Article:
Saturday, March 29, 2008

March 10, 2008 - Rangitata

Our rafting trip on the Buller last month left us wanting to experience more difficult rapids. According to our Rough Guide, the best place to run class 5 rapids in New Zealand, other than heli rafting trips (which are decidedly not in the budget), is the Rangitata River. So we signed ourselves up for a run down the River in the Sky. What the guide book failed to mention was that this glacier fed river was frickin' cold.

We had a great time. Check out Sten's expressions in the series of pictures below - he is the one in the red helmet. They crack me up. I'm wearing (an orange helmet and) the exact same shit-eating grin in all of them.

After two rafting trips and a sledging trip, we're still craving more white-water experiences. If we ever live in the mountains, we would definitely take up white-water kayaking.
After the trip we had lunch with the other two couples who were in our raft. We all hung out for a bit trading traveling stories. One couple, from London, is on a year long trip around the world. The other couple, from Australia, work for a few months, then pick up and travel until the money runs out. When he introduced himself as a "boilermaker" I thought he was joking. Turns out that it is more than just a drink.

We are impressed by how many people we have met in New Zealand who are taking time off from their jobs and careers to travel. Mind you, none of them are Americans. Traveling (and I'm not talking about a 1 or 2 week holiday here) just isn't part of our culture like it is for Europeans. We both think that the British Gap Year and German Wanderjahr, a year of travel between high school and college, is a terrific tradition, one which should be embraced by more Americans. One of the four women who shared my freshman year quad at Bryn Mawr deferred starting college for a year to travel around Europe. She was so much more grounded and focused than the rest of us fools, who were just a little too thrilled about being away from home to buckle down that first semester.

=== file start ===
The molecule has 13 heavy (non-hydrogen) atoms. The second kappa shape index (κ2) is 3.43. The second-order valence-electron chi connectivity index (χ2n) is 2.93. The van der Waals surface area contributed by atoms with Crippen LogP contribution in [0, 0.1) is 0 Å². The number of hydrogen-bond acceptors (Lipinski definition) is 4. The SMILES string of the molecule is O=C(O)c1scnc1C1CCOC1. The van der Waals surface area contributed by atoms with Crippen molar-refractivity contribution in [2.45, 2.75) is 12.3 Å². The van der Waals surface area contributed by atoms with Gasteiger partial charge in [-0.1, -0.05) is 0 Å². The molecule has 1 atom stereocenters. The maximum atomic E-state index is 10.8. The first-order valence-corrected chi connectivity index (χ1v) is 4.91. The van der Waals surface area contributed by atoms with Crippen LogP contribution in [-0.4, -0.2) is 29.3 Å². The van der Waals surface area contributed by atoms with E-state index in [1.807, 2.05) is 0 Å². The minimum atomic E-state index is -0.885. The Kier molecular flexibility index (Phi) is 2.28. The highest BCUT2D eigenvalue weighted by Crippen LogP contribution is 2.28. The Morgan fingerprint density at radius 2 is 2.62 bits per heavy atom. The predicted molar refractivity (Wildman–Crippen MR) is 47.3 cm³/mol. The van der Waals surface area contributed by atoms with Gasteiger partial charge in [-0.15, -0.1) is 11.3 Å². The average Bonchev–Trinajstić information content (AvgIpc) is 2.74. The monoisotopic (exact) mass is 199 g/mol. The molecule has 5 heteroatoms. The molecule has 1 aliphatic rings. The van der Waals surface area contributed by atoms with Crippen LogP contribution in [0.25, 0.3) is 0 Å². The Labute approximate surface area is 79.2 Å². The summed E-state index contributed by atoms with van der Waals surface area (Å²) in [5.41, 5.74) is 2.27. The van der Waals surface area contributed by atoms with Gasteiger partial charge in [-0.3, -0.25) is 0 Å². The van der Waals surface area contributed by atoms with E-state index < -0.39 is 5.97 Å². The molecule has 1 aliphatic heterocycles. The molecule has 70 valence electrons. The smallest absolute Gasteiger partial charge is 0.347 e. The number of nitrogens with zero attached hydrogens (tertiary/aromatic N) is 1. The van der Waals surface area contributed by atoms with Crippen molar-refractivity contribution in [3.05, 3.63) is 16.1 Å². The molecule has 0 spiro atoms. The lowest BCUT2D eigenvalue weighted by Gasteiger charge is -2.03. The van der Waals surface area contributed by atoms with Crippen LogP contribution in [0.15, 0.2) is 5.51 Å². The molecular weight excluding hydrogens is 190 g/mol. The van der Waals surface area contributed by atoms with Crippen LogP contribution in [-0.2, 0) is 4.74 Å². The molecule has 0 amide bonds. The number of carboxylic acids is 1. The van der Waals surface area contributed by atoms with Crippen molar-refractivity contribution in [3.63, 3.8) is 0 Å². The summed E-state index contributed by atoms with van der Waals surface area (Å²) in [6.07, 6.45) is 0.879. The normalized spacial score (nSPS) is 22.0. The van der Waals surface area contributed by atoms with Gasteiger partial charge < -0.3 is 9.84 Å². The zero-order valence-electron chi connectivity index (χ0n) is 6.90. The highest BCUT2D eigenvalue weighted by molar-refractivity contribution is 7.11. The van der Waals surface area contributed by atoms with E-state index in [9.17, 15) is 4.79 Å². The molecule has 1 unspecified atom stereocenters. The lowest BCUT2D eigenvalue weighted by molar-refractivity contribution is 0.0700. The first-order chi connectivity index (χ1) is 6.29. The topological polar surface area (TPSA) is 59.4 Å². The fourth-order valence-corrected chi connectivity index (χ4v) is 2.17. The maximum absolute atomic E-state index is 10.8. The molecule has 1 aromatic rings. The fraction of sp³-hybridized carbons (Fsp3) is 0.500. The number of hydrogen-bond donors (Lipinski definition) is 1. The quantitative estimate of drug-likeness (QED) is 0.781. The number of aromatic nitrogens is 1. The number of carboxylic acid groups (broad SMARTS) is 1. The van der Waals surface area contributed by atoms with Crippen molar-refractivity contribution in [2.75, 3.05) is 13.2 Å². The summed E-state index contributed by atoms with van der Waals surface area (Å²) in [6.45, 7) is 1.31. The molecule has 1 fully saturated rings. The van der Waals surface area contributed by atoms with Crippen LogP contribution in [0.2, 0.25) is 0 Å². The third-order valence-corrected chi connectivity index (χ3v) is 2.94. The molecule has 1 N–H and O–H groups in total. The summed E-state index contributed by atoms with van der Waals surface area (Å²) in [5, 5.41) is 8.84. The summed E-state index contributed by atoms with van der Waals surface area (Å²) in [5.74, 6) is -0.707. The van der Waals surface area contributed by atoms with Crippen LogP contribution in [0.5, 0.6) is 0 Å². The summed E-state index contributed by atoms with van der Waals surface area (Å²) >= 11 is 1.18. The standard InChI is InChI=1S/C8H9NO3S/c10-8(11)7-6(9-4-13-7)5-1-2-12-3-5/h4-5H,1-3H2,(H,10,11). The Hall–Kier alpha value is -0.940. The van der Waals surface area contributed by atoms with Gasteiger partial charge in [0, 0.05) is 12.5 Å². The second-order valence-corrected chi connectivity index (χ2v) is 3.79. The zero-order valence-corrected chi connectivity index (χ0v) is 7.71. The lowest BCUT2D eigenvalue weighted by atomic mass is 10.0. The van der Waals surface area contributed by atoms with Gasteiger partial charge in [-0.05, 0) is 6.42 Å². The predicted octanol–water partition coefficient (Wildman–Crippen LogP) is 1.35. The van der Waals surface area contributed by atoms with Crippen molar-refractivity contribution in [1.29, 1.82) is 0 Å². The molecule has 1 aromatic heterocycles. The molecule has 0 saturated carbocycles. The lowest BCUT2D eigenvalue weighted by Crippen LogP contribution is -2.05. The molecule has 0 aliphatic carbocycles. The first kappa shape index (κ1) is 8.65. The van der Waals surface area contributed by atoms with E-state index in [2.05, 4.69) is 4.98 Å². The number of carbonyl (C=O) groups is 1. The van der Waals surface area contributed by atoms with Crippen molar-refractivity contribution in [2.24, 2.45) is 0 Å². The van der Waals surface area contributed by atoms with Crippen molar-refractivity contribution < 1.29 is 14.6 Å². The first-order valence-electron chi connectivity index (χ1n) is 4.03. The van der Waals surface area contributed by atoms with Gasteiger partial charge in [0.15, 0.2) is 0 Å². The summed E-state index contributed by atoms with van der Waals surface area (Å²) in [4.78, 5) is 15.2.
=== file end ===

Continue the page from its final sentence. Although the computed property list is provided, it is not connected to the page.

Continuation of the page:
We've met several Kiwis and Europeans who have mocked the way Americans travel - flocking to 7 day cruises or packaged tours that don't provide any real opportunity to experience a foreign culture. When we've explained the limited amount of vacation time Americans are granted people have been shocked. Once they recover, the follow-up question is usually "Well, why don't you just take a career break." Then we explain how most American employers just don't support the notion of taking off for a sabbatical or extended leave to travel. Whether it is true or not, American employers tend to perceive each of their employees as essential (at least until the next recession . . .). Most employers will let you know, subtly or bluntly, that taking more than a week off at any time is considered to be too great inconvenience to customers and clients. American employees are too afraid to take the chance that their boss might realize that they could get along without them. Asking to do so could hurt your chances of being promoted. No wonder Americans tend to check themselves into all-inclusive resorts to spend a week getting bongo on free pina coladas, rather than dealing with the hassles of really traveling.

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